I will not get to the mountains. I’ve been told as much, but you can’t swallow this kind of knowledge until you have some perspective.
I am in the center of a great salt flat. I don’t know how I got here, but I’ve been walking for 50 years. Behind me I see my tracks. I see my campsites fading into the distance. If I squint, I can even recognize a certain rock I passed when I was five years old. The trail I’ve left behind seems so small, now that I look at it. I started in the center of this unfathomable expanse, and I’m pretty much still in the center, as far as I can tell.
Looking forward I perceive a distant range of mountains, shimmering mirage-like on the horizon. They look no closer now than they did 20 years ago. If I had another 50 years and ran as fast as I could, I wouldn’t make any appreciable progress. I will die in the center of this flat land. I see that now. I see it, and I know it, and I believe it, and I feel it.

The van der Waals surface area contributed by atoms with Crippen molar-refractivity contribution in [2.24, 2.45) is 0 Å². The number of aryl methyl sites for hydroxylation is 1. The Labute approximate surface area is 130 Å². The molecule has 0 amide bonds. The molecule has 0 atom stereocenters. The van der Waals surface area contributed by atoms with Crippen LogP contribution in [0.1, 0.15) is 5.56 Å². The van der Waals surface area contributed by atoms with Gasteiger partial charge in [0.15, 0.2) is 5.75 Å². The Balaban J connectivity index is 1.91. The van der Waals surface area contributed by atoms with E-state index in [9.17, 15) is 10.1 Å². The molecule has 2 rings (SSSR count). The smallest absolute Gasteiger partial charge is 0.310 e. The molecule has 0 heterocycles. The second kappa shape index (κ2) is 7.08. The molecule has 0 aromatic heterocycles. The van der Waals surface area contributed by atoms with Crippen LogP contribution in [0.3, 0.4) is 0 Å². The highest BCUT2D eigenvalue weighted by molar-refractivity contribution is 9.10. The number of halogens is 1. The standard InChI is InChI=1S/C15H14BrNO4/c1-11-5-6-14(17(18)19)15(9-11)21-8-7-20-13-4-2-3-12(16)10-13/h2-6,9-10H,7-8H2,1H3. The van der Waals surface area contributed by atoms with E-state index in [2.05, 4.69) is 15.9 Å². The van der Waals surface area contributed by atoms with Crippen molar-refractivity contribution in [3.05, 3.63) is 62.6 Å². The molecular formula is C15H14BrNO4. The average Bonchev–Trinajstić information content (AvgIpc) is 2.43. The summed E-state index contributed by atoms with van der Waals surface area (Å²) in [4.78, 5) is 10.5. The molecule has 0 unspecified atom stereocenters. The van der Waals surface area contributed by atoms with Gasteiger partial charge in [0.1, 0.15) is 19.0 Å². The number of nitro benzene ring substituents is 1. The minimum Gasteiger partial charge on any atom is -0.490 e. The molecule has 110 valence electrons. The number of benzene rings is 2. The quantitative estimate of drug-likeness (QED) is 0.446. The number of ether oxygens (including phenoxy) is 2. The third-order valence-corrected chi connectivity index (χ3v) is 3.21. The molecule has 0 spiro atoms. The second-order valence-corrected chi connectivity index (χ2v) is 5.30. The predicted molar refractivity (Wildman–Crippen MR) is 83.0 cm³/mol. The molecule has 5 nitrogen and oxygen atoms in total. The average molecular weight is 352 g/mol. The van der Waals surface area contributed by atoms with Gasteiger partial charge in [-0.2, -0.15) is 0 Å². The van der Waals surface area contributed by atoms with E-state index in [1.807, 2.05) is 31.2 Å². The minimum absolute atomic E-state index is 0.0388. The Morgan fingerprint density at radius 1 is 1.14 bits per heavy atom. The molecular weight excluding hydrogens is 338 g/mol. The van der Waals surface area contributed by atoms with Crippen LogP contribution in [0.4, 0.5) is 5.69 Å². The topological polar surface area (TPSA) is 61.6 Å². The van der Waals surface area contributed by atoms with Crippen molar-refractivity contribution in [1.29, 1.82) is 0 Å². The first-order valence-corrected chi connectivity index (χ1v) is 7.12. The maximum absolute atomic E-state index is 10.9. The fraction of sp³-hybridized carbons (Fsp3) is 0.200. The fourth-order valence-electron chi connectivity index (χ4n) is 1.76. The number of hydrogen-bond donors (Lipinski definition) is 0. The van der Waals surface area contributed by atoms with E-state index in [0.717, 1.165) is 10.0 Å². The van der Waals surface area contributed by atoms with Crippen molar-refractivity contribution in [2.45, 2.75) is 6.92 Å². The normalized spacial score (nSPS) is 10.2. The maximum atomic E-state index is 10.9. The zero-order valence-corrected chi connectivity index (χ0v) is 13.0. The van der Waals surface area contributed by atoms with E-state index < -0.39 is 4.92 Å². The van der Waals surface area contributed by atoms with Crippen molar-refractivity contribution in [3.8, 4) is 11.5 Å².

But those mountains. In my dreams I have climbed their peaks and looked back over this landscape with a god-like understanding. The mountains own me. They own my soul as human souls are often owned by music or art or love or desire or knowledge.
So lately I’ve been wondering about stopping and taking a closer look at the salt beneath my feet. Maybe draw little pictures in it with a stick while I smile at the pilgrims trudging by. If you can’t reach the mountains, you might as well get to know the trail.
I assume I will discover if this new insight will bring me peace or despair, if this knowledge will break me or finally make me graceful.